Nearly a year after union raises cover-up concerns, RCMP launch criminal probe into mountain rail crash

Nearly two years after a crash killing three workers, and almost a year after a CP Police Services investigator publicly said his work was being blocked by superiors, the RCMP has agreed to calls from the Teamsters' Union for a criminal probe.

The Canadian Press with files from CNC News

FIELD, B.C. — The RCMP say a criminal investigation has been launched into a fatal Canadian Pacific train derailment near the boundary between B.C. and Alberta in February 2019.

Sgt. Janelle Shoihet says the probe comes after a preliminary review of the incident near Field, B.C., that killed three workers.

The incident was initially investigated by the Canadian Pacific Police Service, a private force with police authority, which focused on the behaviours of the crew in the hours leading up to the deadly crash.

In January 2020, the Teamsters Union, which represented the workers killed, called for a criminal investigation after a former Canadian Pacific Police officer alleged his superiors obstructed his investigation.

In a CBC interview, former CPPS officer Mark Tataryn said superiors prevented him from investigating the maintenance history of the train and management's directions to the train crew for passing through the Rocky Mountain pass.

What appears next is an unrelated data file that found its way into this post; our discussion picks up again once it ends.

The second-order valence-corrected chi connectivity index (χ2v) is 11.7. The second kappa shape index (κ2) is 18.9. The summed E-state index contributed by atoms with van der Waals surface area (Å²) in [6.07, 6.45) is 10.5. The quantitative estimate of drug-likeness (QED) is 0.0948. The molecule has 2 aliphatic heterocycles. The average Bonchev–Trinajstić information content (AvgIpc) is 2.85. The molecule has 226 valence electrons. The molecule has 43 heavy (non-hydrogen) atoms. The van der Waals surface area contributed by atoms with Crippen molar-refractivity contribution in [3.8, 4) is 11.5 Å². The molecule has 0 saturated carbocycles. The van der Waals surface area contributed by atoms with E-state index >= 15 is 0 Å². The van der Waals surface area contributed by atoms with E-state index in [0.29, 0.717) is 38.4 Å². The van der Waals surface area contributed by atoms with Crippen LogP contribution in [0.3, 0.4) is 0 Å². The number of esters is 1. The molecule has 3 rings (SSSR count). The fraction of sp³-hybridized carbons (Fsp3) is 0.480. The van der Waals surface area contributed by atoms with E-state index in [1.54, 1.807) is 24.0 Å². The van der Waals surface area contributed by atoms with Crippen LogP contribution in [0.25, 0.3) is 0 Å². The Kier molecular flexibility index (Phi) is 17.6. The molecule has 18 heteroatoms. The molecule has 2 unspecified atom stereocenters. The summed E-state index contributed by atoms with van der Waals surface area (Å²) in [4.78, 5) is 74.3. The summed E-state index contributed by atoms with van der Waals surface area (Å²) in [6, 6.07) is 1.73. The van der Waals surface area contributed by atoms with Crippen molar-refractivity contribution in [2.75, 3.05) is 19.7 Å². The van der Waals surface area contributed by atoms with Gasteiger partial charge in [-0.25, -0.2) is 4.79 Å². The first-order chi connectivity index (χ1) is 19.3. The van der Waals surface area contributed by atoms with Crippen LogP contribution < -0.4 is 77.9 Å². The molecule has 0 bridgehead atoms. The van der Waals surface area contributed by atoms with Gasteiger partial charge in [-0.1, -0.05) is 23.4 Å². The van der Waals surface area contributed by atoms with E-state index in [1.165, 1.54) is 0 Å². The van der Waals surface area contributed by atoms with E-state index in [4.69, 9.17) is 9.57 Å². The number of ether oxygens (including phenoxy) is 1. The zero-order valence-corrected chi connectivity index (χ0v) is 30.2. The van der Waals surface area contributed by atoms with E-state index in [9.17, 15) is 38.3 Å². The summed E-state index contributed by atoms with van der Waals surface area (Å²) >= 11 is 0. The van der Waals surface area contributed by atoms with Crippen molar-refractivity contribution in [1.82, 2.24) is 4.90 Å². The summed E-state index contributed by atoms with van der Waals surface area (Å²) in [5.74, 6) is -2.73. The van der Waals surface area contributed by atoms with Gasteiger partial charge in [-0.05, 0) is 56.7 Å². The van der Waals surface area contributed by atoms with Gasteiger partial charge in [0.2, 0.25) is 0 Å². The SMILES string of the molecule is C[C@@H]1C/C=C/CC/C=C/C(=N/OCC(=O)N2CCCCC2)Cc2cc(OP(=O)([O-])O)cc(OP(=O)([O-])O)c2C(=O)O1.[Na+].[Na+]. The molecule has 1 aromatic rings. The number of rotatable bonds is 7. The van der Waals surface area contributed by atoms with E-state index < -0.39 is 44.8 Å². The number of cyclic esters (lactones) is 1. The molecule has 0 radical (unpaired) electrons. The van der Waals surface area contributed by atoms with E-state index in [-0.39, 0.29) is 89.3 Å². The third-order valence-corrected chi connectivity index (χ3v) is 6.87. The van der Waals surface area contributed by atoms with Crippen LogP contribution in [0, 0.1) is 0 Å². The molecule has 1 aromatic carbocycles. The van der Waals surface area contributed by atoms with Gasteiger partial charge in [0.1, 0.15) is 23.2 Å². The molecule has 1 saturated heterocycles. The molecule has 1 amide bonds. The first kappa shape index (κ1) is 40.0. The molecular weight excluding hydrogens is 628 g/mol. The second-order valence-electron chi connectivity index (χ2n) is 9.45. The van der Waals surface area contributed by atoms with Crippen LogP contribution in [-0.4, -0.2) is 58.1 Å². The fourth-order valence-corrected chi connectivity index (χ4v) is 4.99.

Shiohet says police consulted with the Transportation Safety Board, Transport Canada and the BC Prosecution Service and determined further investigation was warranted.

She would not speculate about potential charges or the scope of the investigation.

The Transportation Safety Board has said the westbound train was parked on a grade with its air brakes applied for two hours when it started rolling on its own, gaining speeds far above the limit for the mountain pass.

The handbrakes were not applied and the train barrelled along for just over three kilometres before derailing at a curve in the tracks ahead of a bridge.

The derailment sent 99 grain cars and two locomotives off the tracks, killing conductor Dylan Paradis, engineer Andrew Dockrell and trainee Daniel Waldenberger-Bulmer, who were in the lead locomotive.

The three men had just boarded the train to take over from another crew and weren't ready to depart when the train started moving on its own, the board said shortly after the derailment.

Canadian Pacific could not immediately be reached for comment.

 

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